Although Coriander does like sun, it does not like the heat of summer. It is really a cool season plant and you can grow it from seed, or buy seedlings.
Coriander is also known as Cilantro, if planted in autumn as the weather cools, it will be a productive plant right through winter into spring. Be patient, as coriander seeds can take around 3 weeks to sprout or germinate.
It does like a sunny position and a well drained soil, it is an excellent plant to grow in a container and will also grow well in the kitchen garden.
These are a tall growing plant that will reach 60cm in height.
How to germinate Coriander Seed.
Coriander seeds are enclosed in an outer shell, each one contains two seeds. You can plant the whole outer shell, or break it open and plant the two seeds separately (see image right of split seeds). Germination will be slightly quicker if you split the shell and soak the seeds for 24 hours or so.
The seeds do need some warmth to germinate, so this will determine the planting time, and/or method.
When to plant – In autumn you can sow the seeds directly to the ground while the soil is still warm. The same in spring as the soil warms up. In winter you will need to start them indoors or in a propagation tray with a heat mat.
- Prepare the soil well before planting by digging in some well rotted compost and aged cow manure.
- The surface of the soil needs to fine and loose.
- The seeds can be planted on the surface and then a little fine sifted compost sifted over the top. Or around 6cm (.2 inches) deep.
- Water in gently with a liquid seaweed fertiliser.
- Seedlings should appear in around 14 – 21 days.
- You can then thin them to around 15 cm apart.
Basic Coriander Care after planting
- If the soil is good, and it rains, you will need to do very little.
- A monthly application of a liquid seaweed fertiliser and perhaps a fertiliser such as Seamungas, will suffice. You also can use any nitrogen based fertiliser to help promote growth.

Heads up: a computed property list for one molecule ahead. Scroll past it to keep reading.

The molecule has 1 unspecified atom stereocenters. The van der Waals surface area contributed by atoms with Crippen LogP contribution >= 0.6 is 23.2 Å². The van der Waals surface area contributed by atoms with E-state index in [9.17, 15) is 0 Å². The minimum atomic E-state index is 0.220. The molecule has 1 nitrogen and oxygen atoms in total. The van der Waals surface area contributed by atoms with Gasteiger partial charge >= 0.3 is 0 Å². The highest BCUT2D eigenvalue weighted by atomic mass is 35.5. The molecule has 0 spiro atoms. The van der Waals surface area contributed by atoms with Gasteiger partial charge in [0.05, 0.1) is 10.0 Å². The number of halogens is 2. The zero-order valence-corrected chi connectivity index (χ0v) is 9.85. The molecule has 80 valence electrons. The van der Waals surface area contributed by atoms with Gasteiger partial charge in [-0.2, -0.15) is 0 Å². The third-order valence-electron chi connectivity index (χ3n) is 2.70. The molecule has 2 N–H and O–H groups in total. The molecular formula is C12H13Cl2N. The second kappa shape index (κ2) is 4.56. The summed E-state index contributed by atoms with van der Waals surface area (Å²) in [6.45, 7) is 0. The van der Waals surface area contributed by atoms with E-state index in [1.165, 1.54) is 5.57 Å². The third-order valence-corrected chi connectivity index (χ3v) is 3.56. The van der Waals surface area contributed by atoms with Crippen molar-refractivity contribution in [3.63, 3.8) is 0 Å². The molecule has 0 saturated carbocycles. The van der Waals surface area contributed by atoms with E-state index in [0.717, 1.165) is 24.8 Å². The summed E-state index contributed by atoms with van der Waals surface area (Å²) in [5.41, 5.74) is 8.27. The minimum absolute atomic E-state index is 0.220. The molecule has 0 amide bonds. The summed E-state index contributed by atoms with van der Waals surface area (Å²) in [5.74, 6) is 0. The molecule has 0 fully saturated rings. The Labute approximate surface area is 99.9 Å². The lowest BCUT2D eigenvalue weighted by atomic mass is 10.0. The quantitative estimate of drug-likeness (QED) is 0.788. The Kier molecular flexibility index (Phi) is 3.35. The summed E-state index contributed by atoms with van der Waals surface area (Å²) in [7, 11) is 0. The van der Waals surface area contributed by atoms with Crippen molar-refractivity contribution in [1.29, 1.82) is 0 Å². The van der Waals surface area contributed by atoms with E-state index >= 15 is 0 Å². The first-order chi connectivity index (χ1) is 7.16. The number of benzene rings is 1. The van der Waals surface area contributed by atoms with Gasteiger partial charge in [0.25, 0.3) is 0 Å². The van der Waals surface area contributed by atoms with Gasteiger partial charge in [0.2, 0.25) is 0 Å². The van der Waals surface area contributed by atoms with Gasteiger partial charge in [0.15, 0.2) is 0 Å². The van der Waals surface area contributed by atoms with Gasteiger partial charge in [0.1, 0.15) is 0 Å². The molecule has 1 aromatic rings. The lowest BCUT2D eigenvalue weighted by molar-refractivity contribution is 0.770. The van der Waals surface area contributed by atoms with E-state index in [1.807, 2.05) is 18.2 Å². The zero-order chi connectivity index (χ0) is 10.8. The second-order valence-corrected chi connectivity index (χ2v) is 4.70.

- Make sure you keep the area weed free to avoid competition.
Seeds are best planted in trays and germinated in a propagating box. Once they reach a good size they can be translated into their permanent growing position.
Sowing the seeds in winter
You may need to sow seeds in a propagating tray with a heat mat to give them some warmth. This simply means they will be covered for a week or so until the seeds germinate. Once the seedlings reach a good size, you can plant them out into a larger container.
To ensure a continual supply of coriander, plant new batches of seed every 4 – 6 weeks in different containers or rows.
- Keeping the soil moist.
- Do not allow plants to much afternoon sun, as dryness and to much heat cause coriander to ‘bolt’ or ‘go to seed’.
- In summer, grow coriander in a cool shady position to try stopping it from bolting and going to seed.
- Once plants do go to seed you can collect it, store it in a cool dry place and plant it out as the weather begins to cool.
How to Use Coriander or Cilantro.
Widely in the Middle East, China and Asian counties where it is an essential ingredient in many traditional and contemporary dishes. Coriander is also said to be rich in nutrients. Coriander can be grown in the home garden and used in a tagine, salads or as an addition to pesto.
Both the roots and the leaves are used as essential ingredients in Asian and Indian cuisines. In Asia only fresh coriander is used to create that ‘essential taste’ so if you like asian cooking, grow your own.
This is a cut and come again plant, so you can take what you need and let it regrow. The best leaves are the younger ones, we usually harvest from the outside as the leaves grow. Some recipes use coriander root, in this case simply pull the whole plant out.
Coriander ‘calypso’ was developed in the UK and is one that has been selected as it is ‘slower to bolt’, it seems to branch from lower than the other varieties and is one that can be treated as ‘cut’ and ‘come again’. It will reach around 30 – 40 cm and is an excellent variety for a container. Its quick and you can usually get 3-4 cuts from it. Around 6 weeks from seed to harvest.
Although you can buy coriander seeds in supermarkets and health food stores, these seeds tend to have very poor germination rates. Seeds from a specialist seed supplier have germination rates of around 85%.
You can buy Coriander seeds from the following suppliers
395 Lesters Rd Ascot VIC 3364 - phone (03) 53434303
Specialising in beautiful perennials & bulbs including new releases from Europe & USA. Many hardy, rare & difficult to find ‘drought hardy’ plants, quality vegetable & flower seeds.